• An employee was performing unscheduled maintenance on plant and equipment that did not have adequate guarding. The employee had not received any information, instruction or training with respect to maintenance. He sustained a partial amputation of the right arm.

Interestingly, with respect to prosecutions against the Workers Compensation legislation in Victoria, in addition to workers being required to pay back any money accessed via fraudulent activity (which equated to a total of approximately $700,000), of the 19 prosecutions, 43% of workers were issued with a suspended imprisonment sentence. The average fine was $1,977.60.


What Criteria are Regularly Associated with Health and Safety Prosecutions?

With respect to the criteria/codes that lead to the prosecution – the top 10 criteria, as defined by WorkSafe Victoria, are outlined below.

Codes for Health and Safety Prosecutions 2016_Table

Codes for Health and Safety Prosecutions 2016

These criteria are consistent with 2015, with the exception of “Failure to conduct a risk/hazard identification” being added to the list and “Failure to notify VWA of a notifiable incident” being removed from the list.

The introduction of “Failure to conduct a risk/hazard identification” places a clear duty on workplaces to establish explicit and robust processes that identify hazardous situations. Whilst many businesses can demonstrate an ability to manage risk once a hazard has been identified, this criteria requires workplaces to proactively look for hazards that are associated with their workplace activities.

In addition to these criteria, other criteria noteworthy to report on includes Traffic Management and Forklifts both being associated with 8% of prosecutions. During 2016, internally, Action OHS Consulting observed a rise in improvement notices being issued by WorkSafe Victoria due to new client contact as a result of forklift use and traffic management practices.


Lessons your Business can Take from these Reported Health and Safety Prosecutions

Failure to provide a safe system of work, safe working environment and information, instruction, training or supervision were associated with one quarter of all prosecutions. To improve your safety performance, and learn from “errors” from the past, workplaces should proactively:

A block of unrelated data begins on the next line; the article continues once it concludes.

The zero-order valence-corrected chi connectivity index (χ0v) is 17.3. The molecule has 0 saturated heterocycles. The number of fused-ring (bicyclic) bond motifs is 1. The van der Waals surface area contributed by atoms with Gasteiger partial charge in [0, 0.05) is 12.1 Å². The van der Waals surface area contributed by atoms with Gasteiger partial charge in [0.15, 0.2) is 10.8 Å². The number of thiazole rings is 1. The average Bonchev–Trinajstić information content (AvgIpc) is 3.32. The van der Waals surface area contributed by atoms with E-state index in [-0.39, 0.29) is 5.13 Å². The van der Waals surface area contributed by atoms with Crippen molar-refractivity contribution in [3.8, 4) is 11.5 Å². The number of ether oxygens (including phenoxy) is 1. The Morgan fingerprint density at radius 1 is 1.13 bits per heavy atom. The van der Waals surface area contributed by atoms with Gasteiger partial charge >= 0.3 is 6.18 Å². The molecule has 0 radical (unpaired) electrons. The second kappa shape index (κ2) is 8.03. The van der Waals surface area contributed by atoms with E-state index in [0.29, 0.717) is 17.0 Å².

• Assess their workplace risks. Consider listing all foreseeable hazards in the workplace, and document the current controls that have been established by your workplace. At this time, consider additional control strategies. Document these additional control strategies into an Action Plan to support implementation.
  • Consider safety as part of your procurement process. Don’t make safety an afterthought.
  • Consider safety when engaging contractors. Workplaces often engage contractors to support processes that they are not familiar with, which means new hazards may be introduced to the workplace. Prior to engaging contractors, along with cost, seek information from those you are about to engage to ensure that they can maintain the safe working environment that you have established.
  • Establish an induction program. This may include a “buddy” being assigned to new and/or young workers. Ensure the induction includes an overview of your safety program and the operational activities that the worker will undertake.
  • Identify how you will manage implementation. Spreadsheets and folders can be effective if you are organised, however, as technology solutions evolve, web-based platforms such as Safety Champion Software will support, guide and remind you when deadlines and/or key milestones approach.

Apart from one of your workers being injured, a workplace incident and/or prosecution can have a negative impact on operations. Many large organisations, as part of their contractor and/or supplier programs, require businesses to report on their health and safety performance in their Tender applications or Invitations to Supply. A prosecution is likely to rule your organisation out of future engagements. In addition, a workplace that has been prosecuted may see this impact their brand. Not only may this see the general public decide to purchase from your competitors, it may also see your ability to access and retain talent damaged where workers have the ability to “choose” their employer of choice.

If you are like the team at Action OHS Consulting and Safety Champion Software and get a real kick out of interrogating data to make sense of trends; a link to the health and safety prosecutions in Victoria and NSW for 2016 can be found by following this link: Consolidated Raw Data from Victoria and NSW Health and Safety Prosecutions: Calendar Year 2016. This information was compiled by our data analysis from the information available at both the WorkSafe Victoria and SafeWork NSW websites.

If you would like more detail on our analysis, or provide us with an overview of your analysis or the trends that you see, please don’t hesitate to send an email to or contact us by telephone on 1300 101 OHS | 1300 101 647. | | 1300 101 OHS | 1300 101 647